Food and the Gut Reaction,
the first edition of Breaking the Vicious Cycle: Intestinal Health Through Diet
by Elaine Gottschall, B.A., M.Sc.
book review by Irene Alleger for Townsend Letter for Doctors
The title of this small book reflects the academic background of the
author, a research biochemist and nutritionist, working in Canada. Although written
primarily for those people who suffer from specific digestive and intestinal disorders,
she documents the results of her years of research on diet-related illness, an area in
which many physicians could educate themselves, as well.
The author clearly explains the role of microbes and intestinal flora in the maintenance of a healthy
digestive system, and how an imbalance triggers an unhealthy milieu, leading to intestinal
disorders. The author's research focused on the gut's reaction to different kinds of diet,
in the treatment of Crohn's disease, ulcerative colitis, diverticulitis, celiac disease,
cystic fibrosis, and chronic diarrhea. From this data a surprising diet emerged, showing
the most optimal results from the restriction of carbohydrates.
The Specific Carbohydrate Diet is the centerpiece of this book, with each segment of the diet explained
in terms of how it works in the gut, and the scientific rationale for including or
excluding different foods. Research has shown that the underlying problem in intestinal
disorders is the inability to digest carbohydrates, due to microbial overgrowth and
toxins. The process that results in illness is begun in the altered milieu of the
digestive system, a progressively more inflammatory condition, leading to the inability to
digest a major part of our Western diet, with concomitant malabsorbtion and its resulting
Good explanations are given of the breakdown of foods by enzymes and their role in the digestive process.
The author also explains the different kinds of carbohydrates found in food and the few, such
as legumes, fruit, and yogurt, which are digestible by patients with intestinal disorders.
Although celiac disease is explored in more depth than some of the other digestive
disorders, the general thesis is that all of these (above-named) intestinal disorders are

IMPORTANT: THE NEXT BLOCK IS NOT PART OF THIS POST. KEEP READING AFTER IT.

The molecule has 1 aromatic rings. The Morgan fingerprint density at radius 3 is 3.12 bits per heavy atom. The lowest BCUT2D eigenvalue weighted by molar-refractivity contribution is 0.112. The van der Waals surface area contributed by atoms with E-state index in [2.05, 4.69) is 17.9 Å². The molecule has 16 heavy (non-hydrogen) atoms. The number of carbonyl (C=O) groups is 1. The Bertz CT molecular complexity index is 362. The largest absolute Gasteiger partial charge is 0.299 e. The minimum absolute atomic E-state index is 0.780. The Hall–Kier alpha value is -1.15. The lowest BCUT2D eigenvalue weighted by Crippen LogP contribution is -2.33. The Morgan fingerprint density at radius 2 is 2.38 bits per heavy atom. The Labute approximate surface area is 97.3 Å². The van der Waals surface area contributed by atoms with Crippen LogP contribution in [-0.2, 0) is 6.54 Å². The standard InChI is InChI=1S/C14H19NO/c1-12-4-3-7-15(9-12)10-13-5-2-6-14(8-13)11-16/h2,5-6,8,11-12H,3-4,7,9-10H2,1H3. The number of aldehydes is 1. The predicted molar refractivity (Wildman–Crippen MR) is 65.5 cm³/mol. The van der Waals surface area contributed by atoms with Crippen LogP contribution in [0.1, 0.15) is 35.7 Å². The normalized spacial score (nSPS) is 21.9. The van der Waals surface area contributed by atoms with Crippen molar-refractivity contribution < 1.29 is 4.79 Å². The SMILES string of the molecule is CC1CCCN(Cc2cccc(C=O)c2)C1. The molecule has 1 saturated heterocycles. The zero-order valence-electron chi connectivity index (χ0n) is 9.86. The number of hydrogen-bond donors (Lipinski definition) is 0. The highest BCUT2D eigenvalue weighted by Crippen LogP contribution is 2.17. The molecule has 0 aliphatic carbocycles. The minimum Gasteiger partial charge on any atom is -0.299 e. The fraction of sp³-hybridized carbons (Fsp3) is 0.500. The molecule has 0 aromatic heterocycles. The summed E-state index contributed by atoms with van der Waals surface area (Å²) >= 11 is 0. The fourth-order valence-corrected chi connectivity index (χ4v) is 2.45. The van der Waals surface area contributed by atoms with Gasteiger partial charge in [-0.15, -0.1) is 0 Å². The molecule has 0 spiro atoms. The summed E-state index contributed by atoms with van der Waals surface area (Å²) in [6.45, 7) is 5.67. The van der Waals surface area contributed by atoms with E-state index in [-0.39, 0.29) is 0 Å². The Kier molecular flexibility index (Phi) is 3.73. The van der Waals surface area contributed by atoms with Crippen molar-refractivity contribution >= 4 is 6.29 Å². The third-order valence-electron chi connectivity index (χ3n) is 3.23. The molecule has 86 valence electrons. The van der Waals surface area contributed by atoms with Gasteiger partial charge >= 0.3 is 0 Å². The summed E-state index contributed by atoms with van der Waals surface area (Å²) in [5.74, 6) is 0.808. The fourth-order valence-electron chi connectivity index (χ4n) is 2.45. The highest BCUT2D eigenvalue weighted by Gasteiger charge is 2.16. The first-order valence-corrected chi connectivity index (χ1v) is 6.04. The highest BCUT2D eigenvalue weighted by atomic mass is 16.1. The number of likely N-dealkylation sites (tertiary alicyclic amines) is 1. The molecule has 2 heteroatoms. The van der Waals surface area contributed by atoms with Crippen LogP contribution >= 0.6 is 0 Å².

simply earlier or later stages of the same process.
The Specific Carbohydrate Diet is highly nutritious, and by judicious choice of foods, can be well
balanced. The case histories cited often speak of subjective improvement within days of
beginning the diet, and symptomology significantly improved within months. Although no
large-scale studies have yet been done, patient populations in Canada that were on this
diet were often cured completely within several years. The value of this dietary treatment
is in the scientific work done which is so completely ignored by the orthodox medical
community. I dare say a chunk of the pharmaceutical profits are generated by drug
treatments of these disorders, as well as keeping a large force of specialists in the
style to which they've become accustomed.
This diet is not merely a listing of foods allowable and not allowable, it is much more. In just the discussion of
allowable fruits, for instance, distinctions are made between "loose" California
dates (okay), and dates which stick together in a mass, showing they have had syrup or
sugar added. Nothing is overlooked; one must be committed to improving one's health to
stay with this diet, but the outcome is worth it. The most restrictive part of this diet
is of course, with grains; no cereal or flour, no potatoes. But once the gut is healthy
again, these can be re-introduced slowly.
The purpose of the Specific Carbohydrate Diet is to deprive the microbial worlds of the intestine of the food
it needs to overpopulate, the sugars from carbohydrates. By using a diet which contains
predominantly "predigested" carbohydrates, the individual with an intestinal
problem can be maximally nourished without overstimulation of the intestinal microbial
population. The diet presents a method for breaking the dysfunctional cycle by allowing
only carbohydrates requiring minimal digestive processes which are absorbed and leave
virtually none to be used for furthering microbial growth in the intestine.
As the microbial population decreases due to lack of food (while being balanced by lactobacilli) its
harmful by-products also decrease, freeing the intestinal surface of injurious substances.
No longer needing protection, the mucus producing cells stop producing excessive mucus,
and carbohydrate digestion is improved.
Intestinal disorders are becoming endemic, and worse, the conventional medical wisdom has little to offer.
Anyone with any of these disorders would be prudent to give this diet serious attention.